The two observables that spectroscopically separate the different meteorites groups (and thus the different types of parent bodies) are the pyroxene-olivine feature strength ratio and the peak shift of the olivine spectral features due to an increase in the iron concentration of the olivine.

Characterization of terrestrial hydrothermal alteration products with Mars analog instrumentation: Implications for current and future rover investigations

1,2Sarah R. Black, 1,2Brian M.Hynek
Icarus (in Press) Link to Article [https://doi.org/10.1016/j.icarus.2017.10.032]
1Laboratory for Atmospheric and Space Physics, University of Colorado Boulder, 1234 Innovation Drive, Boulder, CO 80303, United States
2Department of Geological Sciences, University of Colorado Boulder, Campus Box 600 UCB, Boulder, CO 80303, United States
Copyright Elsevier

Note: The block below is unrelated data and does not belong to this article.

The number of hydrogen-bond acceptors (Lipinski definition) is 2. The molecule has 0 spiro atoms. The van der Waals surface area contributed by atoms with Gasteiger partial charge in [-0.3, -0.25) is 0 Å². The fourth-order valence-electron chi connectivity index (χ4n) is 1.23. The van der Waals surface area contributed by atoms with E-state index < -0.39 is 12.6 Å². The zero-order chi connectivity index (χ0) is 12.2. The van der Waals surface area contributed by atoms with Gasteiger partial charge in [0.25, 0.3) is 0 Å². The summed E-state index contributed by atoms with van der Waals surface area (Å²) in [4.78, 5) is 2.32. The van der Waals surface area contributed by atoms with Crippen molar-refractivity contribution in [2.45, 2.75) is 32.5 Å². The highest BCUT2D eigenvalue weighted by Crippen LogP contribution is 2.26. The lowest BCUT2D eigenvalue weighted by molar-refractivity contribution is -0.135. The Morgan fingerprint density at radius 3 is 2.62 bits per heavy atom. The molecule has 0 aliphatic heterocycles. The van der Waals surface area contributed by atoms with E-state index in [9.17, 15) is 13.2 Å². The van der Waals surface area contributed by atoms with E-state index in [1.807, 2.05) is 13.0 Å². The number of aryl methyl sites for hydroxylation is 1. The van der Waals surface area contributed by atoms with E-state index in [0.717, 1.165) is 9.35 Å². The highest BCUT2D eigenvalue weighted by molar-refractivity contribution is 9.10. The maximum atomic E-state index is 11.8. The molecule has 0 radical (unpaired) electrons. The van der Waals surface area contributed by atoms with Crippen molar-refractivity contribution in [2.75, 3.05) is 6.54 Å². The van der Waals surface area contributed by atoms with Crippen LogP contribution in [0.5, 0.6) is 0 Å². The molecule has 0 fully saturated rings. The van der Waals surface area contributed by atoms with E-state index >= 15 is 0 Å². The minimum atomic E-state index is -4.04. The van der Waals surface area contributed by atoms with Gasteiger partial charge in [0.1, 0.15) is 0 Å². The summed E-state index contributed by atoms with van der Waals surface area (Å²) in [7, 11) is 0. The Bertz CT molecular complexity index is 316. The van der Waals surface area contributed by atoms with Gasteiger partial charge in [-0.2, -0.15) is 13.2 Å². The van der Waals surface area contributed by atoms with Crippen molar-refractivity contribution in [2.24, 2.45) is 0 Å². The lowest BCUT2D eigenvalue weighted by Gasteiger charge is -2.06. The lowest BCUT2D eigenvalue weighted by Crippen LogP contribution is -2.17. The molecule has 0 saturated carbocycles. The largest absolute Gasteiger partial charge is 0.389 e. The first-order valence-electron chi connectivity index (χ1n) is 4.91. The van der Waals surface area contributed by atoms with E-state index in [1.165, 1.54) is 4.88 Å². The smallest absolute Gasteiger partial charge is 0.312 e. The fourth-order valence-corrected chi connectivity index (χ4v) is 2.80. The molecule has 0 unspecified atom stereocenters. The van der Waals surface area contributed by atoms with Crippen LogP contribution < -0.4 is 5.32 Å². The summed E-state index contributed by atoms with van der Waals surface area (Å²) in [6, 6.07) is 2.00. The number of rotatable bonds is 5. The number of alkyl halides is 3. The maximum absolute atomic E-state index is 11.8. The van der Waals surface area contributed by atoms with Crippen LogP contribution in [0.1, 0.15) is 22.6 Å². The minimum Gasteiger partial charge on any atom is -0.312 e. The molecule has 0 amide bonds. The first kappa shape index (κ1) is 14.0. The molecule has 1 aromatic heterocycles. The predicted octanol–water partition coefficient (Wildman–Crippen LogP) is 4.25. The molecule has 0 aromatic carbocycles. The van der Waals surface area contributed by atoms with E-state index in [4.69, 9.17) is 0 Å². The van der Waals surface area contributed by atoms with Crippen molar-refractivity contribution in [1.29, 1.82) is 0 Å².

Interpretation of Martian geology relies heavily on our understanding of terrestrial analog deposits and our ability to obtain comprehensive and accurate mineralogical compositions. Many previous studies of terrestrial hydrothermal deposits relied on limited datasets and/or did not use instruments analogous to those deployed on Mars. We analyzed 100 hydrothermally altered basalts from Costa Rica, Nicaragua, and Iceland with Mars analog Visible to Short Wave Infrared (VSWIR) spectroscopy, X-ray Diffraction (XRD), and Raman laser spectrometry. Alteration mineralogy consisted of amorphous and crystalline SiO2 (cristobalite, tridymite, quartz), Ca/Al/Fe/Mg-sulfates (gypsum, anhydrite, alunite, jarosite, hexahydrite, alunogen), Fe-, Ti-, and Mg-oxides/hydroxides (hematite, goethite, anatase/brookite, brucite), elemental sulfur, and phyllosilicates (montmorillonite, kaolinite). Results indicate VSWIR is best suited for identification of X-ray amorphous materials such as hydrated SiO2 and phyllosilicates, while XRD is best utilized for highly ordered crystalline materials such as sulfates, crystalline SiO2 polymorphs, elemental sulfur, and Mg-hydroxides identification. Surprisingly, XRD had the lowest identification rates for Fe-oxides/hydroxides (42% compared to 61% and 75% for VNIR and Raman, respectively), and nearly equal identification rates as VSWIR for kaolinite (76% for VSWIR, 71% for XRD). Identification of phyllosilicates in XRD, while possible, is not as effective as VSWIR without extensive sample preparation. Our observed identification rates may be attributed to the relative abundance of materials—Fe-oxides/hydroxides being present as surface coatings, the presence of large amounts of kaolinite in some samples, and an increased particle size for kaolinite relative to other clays. Elemental sulfur and Fe- and Ti-oxides/hydroxides were more readily identified with Raman. With NASA’s current focus on habitability, hydrothermally altered areas—which we know to host a wide range of microbial life here on Earth—are of high interest and it is likely that future rovers will encounter similar mineral assemblages. Therefore, future rovers would benefit from using a combination of these methods and expanding the VSWIR sampling range to the full 300–2500 nm to conduct a comprehensive mineralogical investigation.